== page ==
Background: The purpose of this study was to evaluate the association between receptivity to cigarette promotions and smoking uptake in a cohort of adolescents.
Methods and measures: This was a prospective cohort study of 480 4th- to 11th-grade students conducted in three rural Vermont K-12 schools. Cigarette use was determined by self-report at baseline, 12 months (survey 2), and 21 months (survey 3). Proportional odds models were used to evaluate smoking uptake as a function of baseline measures of cigarette use, receptivity to cigarette promotions, and confounding factors, including grade, parental education, peer smoking, and family smoking. Adolescents were receptive to cigarette promotions if they owned or were willing to use a personal item bearing a cigarette brand logo [cigarette promotional item (CPI)]. Smoking status was measured using a 6-point ordinal index that combined experience and attitudes: 0 = never smoker/not susceptible to smoking, 1 = never smoker/susceptible to smoking, 2 = puffer (1 cigarette or less in lifetime), 3 = non-current experimenter (2-99 cigarettes in lifetime/none in past 30 days), 4 = current experimenter, and 5 = smoker (> or =100 cigarettes in lifetime).
Results: The 480 students were equally distributed across grade at baseline. Environmental exposure to smoking was high, and 30% were receptive to cigarette promotions at baseline. Higher levels on the smoking index at baseline were associated with higher grade in school, peer smoking, and receptivity to cigarette promotions. One hundred eighty-five students (38.5%) had moved to a higher category on the smoking index by survey 3, of whom 30 had become smokers. Receptivity to cigarette promotions at baseline was significantly associated with higher smoking uptake, with 48.7% of receptive students moving up one or more categories on the smoking index [adjusted proportional odds 1.9 (95% CI 1.3, 2.9)]. Acquisition of receptivity to cigarette promotions was also associated with increased smoking uptake, with those becoming receptive in surveys 2 or 3 having significantly higher odds of progression [3.6 (1.8, 7.0) and 2.9 (1.5, 5.5), respectively] compared with those who did not change. Conversely, those who were receptive at one point but became non-receptive in surveys 2 or 3 had lower odds of progression [0.4 (0.2, 0.9) and 0.5 (0.3, 1.1), respectively].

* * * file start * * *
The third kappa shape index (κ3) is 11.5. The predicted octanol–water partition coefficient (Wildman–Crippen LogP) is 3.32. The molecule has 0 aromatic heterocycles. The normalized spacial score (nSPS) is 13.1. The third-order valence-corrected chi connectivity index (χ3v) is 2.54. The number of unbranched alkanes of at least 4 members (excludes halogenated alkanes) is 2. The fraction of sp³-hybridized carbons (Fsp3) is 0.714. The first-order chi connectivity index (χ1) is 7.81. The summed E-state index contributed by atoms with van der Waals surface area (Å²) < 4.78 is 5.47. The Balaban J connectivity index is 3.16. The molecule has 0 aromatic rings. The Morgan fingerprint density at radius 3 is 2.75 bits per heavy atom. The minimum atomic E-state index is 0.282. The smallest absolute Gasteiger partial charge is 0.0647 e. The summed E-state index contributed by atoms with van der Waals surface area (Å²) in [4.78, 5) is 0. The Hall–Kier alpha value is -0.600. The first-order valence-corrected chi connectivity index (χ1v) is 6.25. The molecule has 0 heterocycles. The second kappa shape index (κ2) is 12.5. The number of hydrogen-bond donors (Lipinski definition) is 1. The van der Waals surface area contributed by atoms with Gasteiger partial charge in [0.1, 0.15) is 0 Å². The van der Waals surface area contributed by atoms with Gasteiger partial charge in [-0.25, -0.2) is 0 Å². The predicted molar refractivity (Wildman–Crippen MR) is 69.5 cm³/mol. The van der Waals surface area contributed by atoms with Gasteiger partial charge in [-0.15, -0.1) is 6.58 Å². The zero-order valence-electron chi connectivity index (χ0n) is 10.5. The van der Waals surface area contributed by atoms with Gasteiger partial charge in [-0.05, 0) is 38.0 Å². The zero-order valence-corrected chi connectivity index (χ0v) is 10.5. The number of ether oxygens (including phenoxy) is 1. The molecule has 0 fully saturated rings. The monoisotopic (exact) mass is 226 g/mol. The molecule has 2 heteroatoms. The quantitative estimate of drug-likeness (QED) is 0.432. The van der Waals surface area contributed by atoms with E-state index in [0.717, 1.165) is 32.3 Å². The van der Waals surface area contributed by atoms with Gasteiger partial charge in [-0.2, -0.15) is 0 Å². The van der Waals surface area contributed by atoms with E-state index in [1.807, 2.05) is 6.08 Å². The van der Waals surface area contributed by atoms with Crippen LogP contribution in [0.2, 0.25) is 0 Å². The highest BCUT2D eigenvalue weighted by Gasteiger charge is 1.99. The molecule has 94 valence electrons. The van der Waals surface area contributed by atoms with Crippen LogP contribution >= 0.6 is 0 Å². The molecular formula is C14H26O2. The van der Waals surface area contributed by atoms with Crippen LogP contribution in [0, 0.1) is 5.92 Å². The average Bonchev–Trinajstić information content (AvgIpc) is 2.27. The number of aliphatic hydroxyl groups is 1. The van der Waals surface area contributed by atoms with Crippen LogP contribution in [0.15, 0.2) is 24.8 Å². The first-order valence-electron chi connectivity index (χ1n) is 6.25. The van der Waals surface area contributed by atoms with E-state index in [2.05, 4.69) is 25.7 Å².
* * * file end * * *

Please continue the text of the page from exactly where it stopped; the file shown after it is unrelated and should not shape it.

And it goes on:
Conclusions: This study supports a close linkage between tobacco promotional activities and uptake of smoking among adolescents beyond baseline descriptions of receptivity to cigarette promotions. Over time, the likelihood of smoking uptake is increased when an adolescent acquires a CPI or becomes willing to use one and is decreased when an adolescent who owns a CPI loses it or becomes unwilling to use it. This provides strong evidence that elimination of cigarette promotional campaigns could reduce adolescent smoking.
Copyright 2000 American Health Foundation and Academic Press.